The grief flares back up into a full blaze again. His throat feels almost too tight to breathe. Fuckyou, he thinks but doesn’t say. Ma always flew into a rage when Everett cursed, but Papa never did. He can still hear the old verse Papa recited whenever Everett let a bad word slip out –  “Everett, son, let no unwholesome talk come from your mouth; let your words be a gift to those who hear them…” Papa had a platitude for every occasion. If he repeats the sayings to himself over and over, maybe he’ll never forget the sound of Papa’s voice. Without a word he grabs onto the first rung of the rope ladder with half-numb hands, and he hauls himself up. The toolbox rattles against him with every movement.
Waylon follows up behind him with somewhat less graceful motions, wheezing by the time he reaches the top. Everett leans against the wall and watches as he doubles over to catch his breath, hands on his knees, panting dramatically.  “Jesus, why did we have to build this thing so high?” He straightens up and pulls off his toboggan, fans himself like an old lady in church.  “Maybe we’re getting too big for this.”
A stab of panic twists through Everett’s gut at these words, at the prospect of growing out of this place, these memories. At the idea of Waylon abandoning him too.  “Maybe you’regetting too big for this.” He studies Waylon’s face, searching for any trace that he can hear the needy fear behind Everett’s words.  “Maybe you oughtta lay off the mashed potatoes.”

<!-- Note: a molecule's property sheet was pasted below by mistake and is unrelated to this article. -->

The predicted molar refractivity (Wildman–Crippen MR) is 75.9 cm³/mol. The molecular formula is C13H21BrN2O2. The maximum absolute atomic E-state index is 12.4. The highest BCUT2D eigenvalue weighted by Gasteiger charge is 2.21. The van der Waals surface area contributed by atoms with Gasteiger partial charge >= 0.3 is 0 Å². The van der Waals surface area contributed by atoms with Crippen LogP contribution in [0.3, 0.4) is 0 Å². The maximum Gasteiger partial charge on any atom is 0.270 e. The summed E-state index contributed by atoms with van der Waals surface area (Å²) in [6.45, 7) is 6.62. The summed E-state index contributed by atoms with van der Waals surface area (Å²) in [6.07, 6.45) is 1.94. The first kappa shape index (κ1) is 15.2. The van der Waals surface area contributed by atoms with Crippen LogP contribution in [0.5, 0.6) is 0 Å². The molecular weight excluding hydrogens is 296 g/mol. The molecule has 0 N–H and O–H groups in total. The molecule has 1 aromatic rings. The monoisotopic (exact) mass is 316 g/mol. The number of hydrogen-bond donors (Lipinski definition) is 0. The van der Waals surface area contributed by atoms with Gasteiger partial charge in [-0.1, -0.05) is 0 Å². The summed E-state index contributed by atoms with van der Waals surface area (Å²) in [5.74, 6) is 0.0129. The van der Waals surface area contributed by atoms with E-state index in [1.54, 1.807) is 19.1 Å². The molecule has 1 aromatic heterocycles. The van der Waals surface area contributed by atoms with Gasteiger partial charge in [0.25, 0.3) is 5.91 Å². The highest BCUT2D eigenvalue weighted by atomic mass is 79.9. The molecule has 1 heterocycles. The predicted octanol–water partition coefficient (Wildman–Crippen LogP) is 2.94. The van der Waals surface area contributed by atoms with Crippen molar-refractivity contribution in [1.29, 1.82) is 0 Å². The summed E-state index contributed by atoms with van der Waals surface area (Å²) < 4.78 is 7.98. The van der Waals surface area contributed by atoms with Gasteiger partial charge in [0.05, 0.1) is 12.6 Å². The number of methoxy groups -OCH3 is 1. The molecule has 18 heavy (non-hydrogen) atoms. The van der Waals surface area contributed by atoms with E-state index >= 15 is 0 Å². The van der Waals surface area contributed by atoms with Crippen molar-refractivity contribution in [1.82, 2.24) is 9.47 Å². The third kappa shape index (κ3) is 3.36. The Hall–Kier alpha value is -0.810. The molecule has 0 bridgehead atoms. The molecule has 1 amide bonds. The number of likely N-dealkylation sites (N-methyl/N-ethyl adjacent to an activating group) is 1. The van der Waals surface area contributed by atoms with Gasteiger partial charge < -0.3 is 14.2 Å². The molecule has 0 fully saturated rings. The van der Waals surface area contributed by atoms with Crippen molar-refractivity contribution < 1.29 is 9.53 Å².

Waylon snorts and turns away, flipping Everett the finger halfheartedly over his shoulder.  “Oh, blow me.” He rummages around the top shelf against the far wall, pushing aside cans of lantern fuel and unearthing a large mason jar. The clear liquid within, full up to the halfway mark, sloshes as he pulls it down. He brings it over to Everett, and they settle down onto the worn log bench.
Everett eyes the jar.  “That looks a lot emptier than last time.”
“Naw.” Waylon unscrews the cap and drops it with a clang onto the sawdusty floor at their feet.  “You just have a terrible memory. What, you think I’m sneaking up here to guzzle this down by myself? There’s plenty more of this right at home way easier to come by.”